In the era of highly active antiretroviral therapy (HAART), disseminated Kaposi sarcoma (KS) has become much rarer in the USA. We report a case of a 34-year-old man with KS of the skin, oropharynx, lung and rectum. Within the same lung nodule, we discovered significant burden of colesional Cryptococcus neoformans, in the context of a positive asymptomatic cryptococcal antigenemia, which was a previously unreported occurrence. The gold standard of treatment for KS continues to be HAART. The role of chemotherapy is still controversial. In addition, a cryptococcal antigen screen-and-treat approach with fluconazole is still not routinely recommended in the USA to prevent serious meningeal disease despite recent studies showing efficacy and applicability. We discuss both issues here and the outcome of our patient. We also present the patient’s own unique perspective in dealing with the ramifications of these diagnoses.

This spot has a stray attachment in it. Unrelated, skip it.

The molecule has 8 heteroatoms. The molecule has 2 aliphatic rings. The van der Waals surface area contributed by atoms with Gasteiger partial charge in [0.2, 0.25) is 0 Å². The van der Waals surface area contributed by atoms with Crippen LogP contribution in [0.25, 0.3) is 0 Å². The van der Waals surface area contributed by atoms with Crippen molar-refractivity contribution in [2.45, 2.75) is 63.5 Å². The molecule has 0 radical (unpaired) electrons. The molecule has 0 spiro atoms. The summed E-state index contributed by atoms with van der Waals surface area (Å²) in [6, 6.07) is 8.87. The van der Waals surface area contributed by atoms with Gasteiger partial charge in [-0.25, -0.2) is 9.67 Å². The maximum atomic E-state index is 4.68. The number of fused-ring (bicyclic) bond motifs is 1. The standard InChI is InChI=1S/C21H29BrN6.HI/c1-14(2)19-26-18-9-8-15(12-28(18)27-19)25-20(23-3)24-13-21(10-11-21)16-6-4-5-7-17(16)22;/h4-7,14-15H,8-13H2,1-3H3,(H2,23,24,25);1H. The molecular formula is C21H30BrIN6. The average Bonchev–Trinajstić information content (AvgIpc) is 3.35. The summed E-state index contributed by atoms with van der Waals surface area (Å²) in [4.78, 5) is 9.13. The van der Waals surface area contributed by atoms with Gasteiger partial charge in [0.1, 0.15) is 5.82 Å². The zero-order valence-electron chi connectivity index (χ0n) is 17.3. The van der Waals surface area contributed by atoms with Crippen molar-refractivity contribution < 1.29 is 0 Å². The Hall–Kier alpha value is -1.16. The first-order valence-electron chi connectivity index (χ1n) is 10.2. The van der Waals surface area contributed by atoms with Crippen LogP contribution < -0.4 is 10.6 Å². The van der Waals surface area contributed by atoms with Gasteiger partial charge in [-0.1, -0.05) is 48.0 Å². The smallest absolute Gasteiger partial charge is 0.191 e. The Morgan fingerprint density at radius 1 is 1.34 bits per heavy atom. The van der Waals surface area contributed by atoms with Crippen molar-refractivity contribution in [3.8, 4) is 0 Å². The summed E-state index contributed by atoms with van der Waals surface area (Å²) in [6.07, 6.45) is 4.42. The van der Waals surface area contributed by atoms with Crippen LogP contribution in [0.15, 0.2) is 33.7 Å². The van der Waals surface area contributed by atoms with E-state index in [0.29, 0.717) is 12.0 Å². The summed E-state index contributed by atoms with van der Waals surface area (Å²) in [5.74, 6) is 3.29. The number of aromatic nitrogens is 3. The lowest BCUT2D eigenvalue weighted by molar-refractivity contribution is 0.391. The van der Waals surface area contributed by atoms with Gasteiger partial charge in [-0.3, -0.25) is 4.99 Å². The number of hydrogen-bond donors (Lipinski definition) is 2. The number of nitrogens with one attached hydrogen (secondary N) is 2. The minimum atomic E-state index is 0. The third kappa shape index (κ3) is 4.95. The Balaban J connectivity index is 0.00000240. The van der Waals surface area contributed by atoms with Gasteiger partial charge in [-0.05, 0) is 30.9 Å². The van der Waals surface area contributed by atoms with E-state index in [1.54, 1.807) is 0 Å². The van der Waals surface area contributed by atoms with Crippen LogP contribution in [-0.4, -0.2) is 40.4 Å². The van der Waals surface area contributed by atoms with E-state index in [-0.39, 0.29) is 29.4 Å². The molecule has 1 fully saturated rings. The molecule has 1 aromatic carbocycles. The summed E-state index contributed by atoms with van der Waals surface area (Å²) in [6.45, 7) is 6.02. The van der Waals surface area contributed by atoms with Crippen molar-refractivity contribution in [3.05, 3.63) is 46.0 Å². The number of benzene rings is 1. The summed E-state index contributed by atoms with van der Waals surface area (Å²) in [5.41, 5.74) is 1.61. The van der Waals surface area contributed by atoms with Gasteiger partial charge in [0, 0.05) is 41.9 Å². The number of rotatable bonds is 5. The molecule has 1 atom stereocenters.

- infectious diseases
- HIV / AIDS
- drugs: infectious diseases
- skin cancer
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Contributors SCW wrote, compiled and edited the manuscript as well as assisted in care. JS provided Pathology expertise, images of biopsies and editing of the manuscript. LP was the primary physician for the patient’s care, as well as assisted in writing and editing the manuscript.
Funding This study was funded by National Institute of General Medical Sciences (grant number T32GM007739).
Competing interests None declared.
Patient consent for publication Obtained.
Provenance and peer review Not commissioned; externally peer reviewed.
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